HARLEM — Gardeners who transformed a vacant Harlem lot into a blossoming community garden are fighting plans to turn the city-owned land over to a housing developer.
René Calvo, the founder of the Mandela Community Garden at 265-269 W. 126th St, is among dozens of volunteers who cultivated the gated-off piece of asphalt into a much loved greenspace.
But the city announced Friday that contracts to build housing on sites across the city — including the garden — had been awarded.
Calvo said he first learned of it from a New York Daily News story Friday touting an announcement by Mayor Bill de Blasio that 29 units are planned for the site.
For 30 years, the lot sat vacant collecting debris, agitating neighbors and becoming an “eyesore,” Calvo said.
It wasn’t until three years ago that Calvo and several residents banded together to transform it. The garden grows native American wildflowers including blanket flower, scarlet flax, baby’s breath and a wild variety of sunflowers.
“This is where you find your housing advocates, your LGBT advocates, your senior advocates,” Calvo said of the people involved in community gardens.
“It’s crazy, and he’s supposed to be our progressive mayor. You’re telling me you can’t let (these) gardens continue to thrive so they can teach the next generation?”
A spokeswoman for the mayor’s office said the community garden was always meant to be temporary.
She added that the plans for housing have been in the works for more than a year now.
The mayor’s office announced in December 2015 that, of more than 40 community gardens on city-owned land, only 34 would be saved and turned over to the Parks Department and seven would become sites for housing development.
The spokeswoman said these decisions are not made lightly, but “the supply of city-owned land available for new affordable housing has shrunk dramatically, and these sites represent some of the last viable affordable housing sites in the city's portfolio.”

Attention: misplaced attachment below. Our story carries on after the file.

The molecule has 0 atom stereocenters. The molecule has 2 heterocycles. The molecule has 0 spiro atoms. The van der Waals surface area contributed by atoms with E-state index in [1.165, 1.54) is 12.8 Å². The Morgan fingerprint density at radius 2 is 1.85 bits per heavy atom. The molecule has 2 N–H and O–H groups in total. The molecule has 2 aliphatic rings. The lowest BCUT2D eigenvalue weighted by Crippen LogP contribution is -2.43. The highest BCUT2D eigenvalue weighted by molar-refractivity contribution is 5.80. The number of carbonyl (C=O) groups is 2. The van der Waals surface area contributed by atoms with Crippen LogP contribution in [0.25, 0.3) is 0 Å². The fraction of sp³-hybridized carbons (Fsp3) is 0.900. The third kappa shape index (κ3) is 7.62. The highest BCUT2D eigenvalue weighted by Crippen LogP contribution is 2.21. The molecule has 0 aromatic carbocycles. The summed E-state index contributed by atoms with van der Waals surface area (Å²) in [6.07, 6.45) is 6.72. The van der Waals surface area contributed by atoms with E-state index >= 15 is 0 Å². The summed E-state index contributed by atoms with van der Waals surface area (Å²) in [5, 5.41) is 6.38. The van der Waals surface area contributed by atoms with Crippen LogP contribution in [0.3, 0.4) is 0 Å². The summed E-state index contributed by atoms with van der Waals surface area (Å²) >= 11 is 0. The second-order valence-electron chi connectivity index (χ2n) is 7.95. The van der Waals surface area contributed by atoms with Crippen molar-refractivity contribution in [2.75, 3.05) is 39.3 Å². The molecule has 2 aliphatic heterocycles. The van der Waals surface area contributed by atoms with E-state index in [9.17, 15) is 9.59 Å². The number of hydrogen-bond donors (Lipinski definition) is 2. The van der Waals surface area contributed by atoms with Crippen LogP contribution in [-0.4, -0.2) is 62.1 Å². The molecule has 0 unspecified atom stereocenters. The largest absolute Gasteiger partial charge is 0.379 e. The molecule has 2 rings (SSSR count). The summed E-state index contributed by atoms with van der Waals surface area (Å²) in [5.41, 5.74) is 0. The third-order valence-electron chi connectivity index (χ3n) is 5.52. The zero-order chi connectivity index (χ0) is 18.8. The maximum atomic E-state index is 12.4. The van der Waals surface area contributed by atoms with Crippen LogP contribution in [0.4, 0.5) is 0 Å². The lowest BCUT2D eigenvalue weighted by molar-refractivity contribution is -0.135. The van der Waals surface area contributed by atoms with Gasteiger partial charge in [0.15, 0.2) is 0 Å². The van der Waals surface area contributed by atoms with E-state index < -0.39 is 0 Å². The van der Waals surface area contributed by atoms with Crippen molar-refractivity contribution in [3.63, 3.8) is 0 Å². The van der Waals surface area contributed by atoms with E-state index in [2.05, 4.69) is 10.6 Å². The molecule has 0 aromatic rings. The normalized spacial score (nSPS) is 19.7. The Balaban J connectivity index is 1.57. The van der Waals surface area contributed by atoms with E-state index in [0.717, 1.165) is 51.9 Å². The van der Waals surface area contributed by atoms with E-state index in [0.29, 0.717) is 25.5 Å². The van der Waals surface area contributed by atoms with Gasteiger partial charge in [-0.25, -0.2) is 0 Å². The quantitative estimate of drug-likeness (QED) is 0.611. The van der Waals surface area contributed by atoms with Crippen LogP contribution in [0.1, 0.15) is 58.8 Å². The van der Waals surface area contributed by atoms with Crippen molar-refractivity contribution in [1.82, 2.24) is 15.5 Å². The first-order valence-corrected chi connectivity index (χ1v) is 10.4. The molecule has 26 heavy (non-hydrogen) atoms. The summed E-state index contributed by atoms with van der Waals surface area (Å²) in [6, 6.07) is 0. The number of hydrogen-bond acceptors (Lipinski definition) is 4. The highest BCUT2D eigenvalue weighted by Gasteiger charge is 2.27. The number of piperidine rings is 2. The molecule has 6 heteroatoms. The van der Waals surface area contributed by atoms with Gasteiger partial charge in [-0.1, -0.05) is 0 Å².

The city says the plan will create 800 units and will be “100 (percent) affordable.” There was no information available on the levels of affordability.
The Central Harlem site would also house a restaurant and Silicon Harlem, a local tech incubator.
A spokesman for the city's Parks Department said it has plans to help the garden relocate.
Calvo, however, said the garden, which has more than 100 members, is not interested in relocating.
“What they showed us was pathetic,” Calvo said. “They were supposed to offer something equal or greater.”
Calvo has started an online petition hoping the city will rethink the plan.
“I don’t understand how public land gets promised to a private company?” he said.
“Before Manhattan becomes Bangkok, with a tall building on every block, where is the plan to create community gardens?”
Calvo said he and his volunteers worked diligently through a bureaucratic maze to get the garden up and running.
“We spent a year and a half going to community board meetings and they made it very difficult for us,” he said.
“For the city to put money and resources for upper-middle income people, who most likely won’t even come from the neighborhood, and call it affordable housing," he said. "We have to come up with a new English language if that’s what’s affordable.”